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Panel denies more money for Y2K consulting firm
Company says city progress hard to gauge; officials say study was set up to fail
By Felicia Thomas-Lynn of the Journal Sentinel staff
Last Updated: Sept. 23, 1999
The firm that produced a report categorizing the city's year 2000 efforts as mostly "very weak" will not be given more money to complete the job, a Common Council panel decided Thursday.
Although the firm was given a $125,000 contract to evaluate the city's progress toward Y2K compliance for such critical areas as fire and police services, firm consultants said incomplete information made it difficult to determine conclusively if the city is prepared for the 2000 computer problem.
Representatives of New Jersey-based RCG Information Technology presented their report to the council's Finance and Personnel Committee. "We were looking for accountability and proof," said Jim Jestus, senior vice president of the RCG Central Region, who said the firm was given "summary data and not detailed information."
The report gave the city very low marks for its preparations, indicating that it cannot show that vital systems will work come Jan. 1.
But aides to Mayor John O. Norquist disputed the contents of the report from the very beginning, and complained that the one-month turnaround time to have data back to the consultants wasn't long enough.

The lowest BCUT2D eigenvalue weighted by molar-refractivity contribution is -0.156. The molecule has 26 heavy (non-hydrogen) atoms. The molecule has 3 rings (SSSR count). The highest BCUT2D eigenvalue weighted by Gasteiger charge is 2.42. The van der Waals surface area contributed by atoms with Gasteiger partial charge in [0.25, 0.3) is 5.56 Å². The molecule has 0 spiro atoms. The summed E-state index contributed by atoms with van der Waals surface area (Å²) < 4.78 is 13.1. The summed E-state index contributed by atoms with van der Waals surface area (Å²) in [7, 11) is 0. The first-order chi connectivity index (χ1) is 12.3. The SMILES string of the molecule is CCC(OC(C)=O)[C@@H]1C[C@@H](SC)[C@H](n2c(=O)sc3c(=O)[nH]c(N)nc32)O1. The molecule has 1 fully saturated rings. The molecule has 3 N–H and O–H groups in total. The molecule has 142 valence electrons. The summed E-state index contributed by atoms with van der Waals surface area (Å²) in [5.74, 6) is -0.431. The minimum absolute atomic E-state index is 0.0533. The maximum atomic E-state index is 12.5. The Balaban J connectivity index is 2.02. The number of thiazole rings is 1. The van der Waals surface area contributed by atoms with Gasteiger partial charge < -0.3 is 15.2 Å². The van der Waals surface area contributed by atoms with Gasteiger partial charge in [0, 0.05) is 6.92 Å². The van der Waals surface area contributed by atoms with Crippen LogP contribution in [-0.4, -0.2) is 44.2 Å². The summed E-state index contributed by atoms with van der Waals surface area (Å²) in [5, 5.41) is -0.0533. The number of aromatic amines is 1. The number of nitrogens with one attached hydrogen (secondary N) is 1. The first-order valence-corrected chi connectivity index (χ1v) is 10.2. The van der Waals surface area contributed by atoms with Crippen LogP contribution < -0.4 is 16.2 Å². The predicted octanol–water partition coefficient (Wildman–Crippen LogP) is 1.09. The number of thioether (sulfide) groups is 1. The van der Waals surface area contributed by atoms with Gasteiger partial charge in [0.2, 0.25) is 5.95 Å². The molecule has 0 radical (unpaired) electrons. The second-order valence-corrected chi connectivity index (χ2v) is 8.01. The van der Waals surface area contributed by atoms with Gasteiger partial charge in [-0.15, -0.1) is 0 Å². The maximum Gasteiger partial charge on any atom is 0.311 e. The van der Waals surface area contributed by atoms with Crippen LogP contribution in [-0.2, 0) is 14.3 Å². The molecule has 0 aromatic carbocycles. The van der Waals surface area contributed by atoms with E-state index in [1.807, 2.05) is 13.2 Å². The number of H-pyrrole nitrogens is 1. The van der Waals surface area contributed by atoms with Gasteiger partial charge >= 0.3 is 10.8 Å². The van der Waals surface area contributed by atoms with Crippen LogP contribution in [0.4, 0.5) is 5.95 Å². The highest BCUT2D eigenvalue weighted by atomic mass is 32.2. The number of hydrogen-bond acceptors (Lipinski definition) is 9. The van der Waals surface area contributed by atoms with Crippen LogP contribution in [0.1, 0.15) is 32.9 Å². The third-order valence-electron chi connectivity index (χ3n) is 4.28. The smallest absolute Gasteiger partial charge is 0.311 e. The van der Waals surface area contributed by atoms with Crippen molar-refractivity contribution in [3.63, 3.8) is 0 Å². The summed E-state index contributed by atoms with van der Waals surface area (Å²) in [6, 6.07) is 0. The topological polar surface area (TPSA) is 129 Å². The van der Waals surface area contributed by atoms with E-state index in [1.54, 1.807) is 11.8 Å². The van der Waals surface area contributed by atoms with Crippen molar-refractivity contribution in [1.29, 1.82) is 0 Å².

"This was set up to fail from the beginning," said Kenneth Munson, the city's deputy director of administration. "This could not be done in one month's time. The focus was not on getting the job done, it was about supplying mounds of paperwork."
But Common Council President John Kalwitz said the city hasn't established the written burden of proof that the city's system will be ready.
"If we don't have a paper trail, how can we be sure?" said Kalwitz. "Nobody can run and hide here. What we're trying to do is establish accountability."
Munson assured the committee that the city is on its way to being ready for Y2K. "I'm convinced we are going to be compliant," he said.
The so-called Y2K problem is a result of computers recognizing a year by its last two digits. Unless they are reprogrammed, many could stumble when they read the year as 00.
Some state and municipal officials are worried that the glitch could lead to power failures, breakdowns in municipal water or sewage systems and even the failure of security systems at prisons.
-- Homer Beanfang (Bats@inbellfry.com), September 24, 1999